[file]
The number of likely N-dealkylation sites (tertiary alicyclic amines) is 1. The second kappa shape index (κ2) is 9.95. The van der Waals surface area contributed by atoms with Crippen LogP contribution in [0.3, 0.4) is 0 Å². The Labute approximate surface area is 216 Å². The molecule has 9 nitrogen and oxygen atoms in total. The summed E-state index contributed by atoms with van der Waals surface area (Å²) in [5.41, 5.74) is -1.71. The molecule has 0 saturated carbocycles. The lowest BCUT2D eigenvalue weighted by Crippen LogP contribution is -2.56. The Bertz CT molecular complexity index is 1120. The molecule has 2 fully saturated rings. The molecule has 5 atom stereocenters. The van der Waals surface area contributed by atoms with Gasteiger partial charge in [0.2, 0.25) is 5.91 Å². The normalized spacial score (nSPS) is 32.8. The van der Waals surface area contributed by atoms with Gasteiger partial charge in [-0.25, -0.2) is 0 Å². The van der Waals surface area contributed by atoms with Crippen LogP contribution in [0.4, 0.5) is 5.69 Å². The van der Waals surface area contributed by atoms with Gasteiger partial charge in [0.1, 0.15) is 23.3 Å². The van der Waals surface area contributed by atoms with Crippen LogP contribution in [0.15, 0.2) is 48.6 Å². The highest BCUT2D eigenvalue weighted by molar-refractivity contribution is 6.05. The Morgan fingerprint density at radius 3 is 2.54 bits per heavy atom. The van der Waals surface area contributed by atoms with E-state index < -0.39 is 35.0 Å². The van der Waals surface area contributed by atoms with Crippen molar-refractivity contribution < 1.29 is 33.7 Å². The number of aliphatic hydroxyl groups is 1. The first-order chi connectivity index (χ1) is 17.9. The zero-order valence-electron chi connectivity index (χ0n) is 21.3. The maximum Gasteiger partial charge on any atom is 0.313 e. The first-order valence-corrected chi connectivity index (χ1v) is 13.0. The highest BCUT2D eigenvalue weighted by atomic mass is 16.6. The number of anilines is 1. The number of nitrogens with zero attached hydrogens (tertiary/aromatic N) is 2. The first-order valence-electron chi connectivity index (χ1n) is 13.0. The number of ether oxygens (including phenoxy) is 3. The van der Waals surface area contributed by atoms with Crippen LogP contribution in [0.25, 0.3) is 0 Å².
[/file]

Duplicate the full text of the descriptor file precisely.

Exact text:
The number of likely N-dealkylation sites (tertiary alicyclic amines) is 1. The second kappa shape index (κ2) is 9.95. The van der Waals surface area contributed by atoms with Crippen LogP contribution in [0.3, 0.4) is 0 Å². The Labute approximate surface area is 216 Å². The molecule has 9 nitrogen and oxygen atoms in total. The summed E-state index contributed by atoms with van der Waals surface area (Å²) in [5.41, 5.74) is -1.71. The molecule has 0 saturated carbocycles. The lowest BCUT2D eigenvalue weighted by Crippen LogP contribution is -2.56. The Bertz CT molecular complexity index is 1120. The molecule has 2 fully saturated rings. The molecule has 5 atom stereocenters. The van der Waals surface area contributed by atoms with Gasteiger partial charge in [0.2, 0.25) is 5.91 Å². The normalized spacial score (nSPS) is 32.8. The van der Waals surface area contributed by atoms with Gasteiger partial charge in [-0.25, -0.2) is 0 Å². The van der Waals surface area contributed by atoms with Crippen LogP contribution in [0.4, 0.5) is 5.69 Å². The van der Waals surface area contributed by atoms with Gasteiger partial charge in [0.1, 0.15) is 23.3 Å². The van der Waals surface area contributed by atoms with Crippen LogP contribution in [0.15, 0.2) is 48.6 Å². The highest BCUT2D eigenvalue weighted by molar-refractivity contribution is 6.05. The Morgan fingerprint density at radius 3 is 2.54 bits per heavy atom. The van der Waals surface area contributed by atoms with E-state index < -0.39 is 35.0 Å². The van der Waals surface area contributed by atoms with Crippen molar-refractivity contribution < 1.29 is 33.7 Å². The number of aliphatic hydroxyl groups is 1. The first-order chi connectivity index (χ1) is 17.9. The zero-order valence-electron chi connectivity index (χ0n) is 21.3. The maximum Gasteiger partial charge on any atom is 0.313 e. The first-order valence-corrected chi connectivity index (χ1v) is 13.0. The highest BCUT2D eigenvalue weighted by atomic mass is 16.6. The number of anilines is 1. The number of nitrogens with zero attached hydrogens (tertiary/aromatic N) is 2. The first-order valence-electron chi connectivity index (χ1n) is 13.0. The number of ether oxygens (including phenoxy) is 3. The van der Waals surface area contributed by atoms with Crippen LogP contribution in [0.25, 0.3) is 0 Å².